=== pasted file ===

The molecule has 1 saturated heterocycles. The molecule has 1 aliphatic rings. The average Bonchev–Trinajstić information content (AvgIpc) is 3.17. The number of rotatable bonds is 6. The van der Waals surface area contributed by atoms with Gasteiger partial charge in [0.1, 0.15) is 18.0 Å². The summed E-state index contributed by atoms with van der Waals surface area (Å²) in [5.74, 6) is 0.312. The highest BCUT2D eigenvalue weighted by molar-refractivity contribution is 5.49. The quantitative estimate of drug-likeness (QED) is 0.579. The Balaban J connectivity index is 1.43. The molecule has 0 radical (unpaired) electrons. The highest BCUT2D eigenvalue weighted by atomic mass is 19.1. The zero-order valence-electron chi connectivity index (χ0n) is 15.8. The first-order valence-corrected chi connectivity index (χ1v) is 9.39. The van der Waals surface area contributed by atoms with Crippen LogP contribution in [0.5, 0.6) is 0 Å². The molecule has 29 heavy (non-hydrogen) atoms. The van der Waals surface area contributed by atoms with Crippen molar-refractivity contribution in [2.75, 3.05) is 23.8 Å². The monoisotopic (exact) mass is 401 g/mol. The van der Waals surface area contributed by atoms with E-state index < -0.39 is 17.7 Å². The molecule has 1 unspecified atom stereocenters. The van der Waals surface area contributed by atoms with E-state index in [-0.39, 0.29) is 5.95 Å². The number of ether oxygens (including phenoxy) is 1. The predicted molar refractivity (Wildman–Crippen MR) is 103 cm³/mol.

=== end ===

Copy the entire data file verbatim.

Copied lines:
The molecule has 1 saturated heterocycles. The molecule has 1 aliphatic rings. The average Bonchev–Trinajstić information content (AvgIpc) is 3.17. The number of rotatable bonds is 6. The van der Waals surface area contributed by atoms with Gasteiger partial charge in [0.1, 0.15) is 18.0 Å². The summed E-state index contributed by atoms with van der Waals surface area (Å²) in [5.74, 6) is 0.312. The highest BCUT2D eigenvalue weighted by molar-refractivity contribution is 5.49. The quantitative estimate of drug-likeness (QED) is 0.579. The Balaban J connectivity index is 1.43. The molecule has 0 radical (unpaired) electrons. The highest BCUT2D eigenvalue weighted by atomic mass is 19.1. The zero-order valence-electron chi connectivity index (χ0n) is 15.8. The first-order valence-corrected chi connectivity index (χ1v) is 9.39. The van der Waals surface area contributed by atoms with Crippen LogP contribution in [0.5, 0.6) is 0 Å². The molecule has 29 heavy (non-hydrogen) atoms. The van der Waals surface area contributed by atoms with Crippen molar-refractivity contribution in [2.75, 3.05) is 23.8 Å². The monoisotopic (exact) mass is 401 g/mol. The van der Waals surface area contributed by atoms with E-state index < -0.39 is 17.7 Å². The molecule has 1 unspecified atom stereocenters. The van der Waals surface area contributed by atoms with E-state index in [-0.39, 0.29) is 5.95 Å². The number of ether oxygens (including phenoxy) is 1. The predicted molar refractivity (Wildman–Crippen MR) is 103 cm³/mol.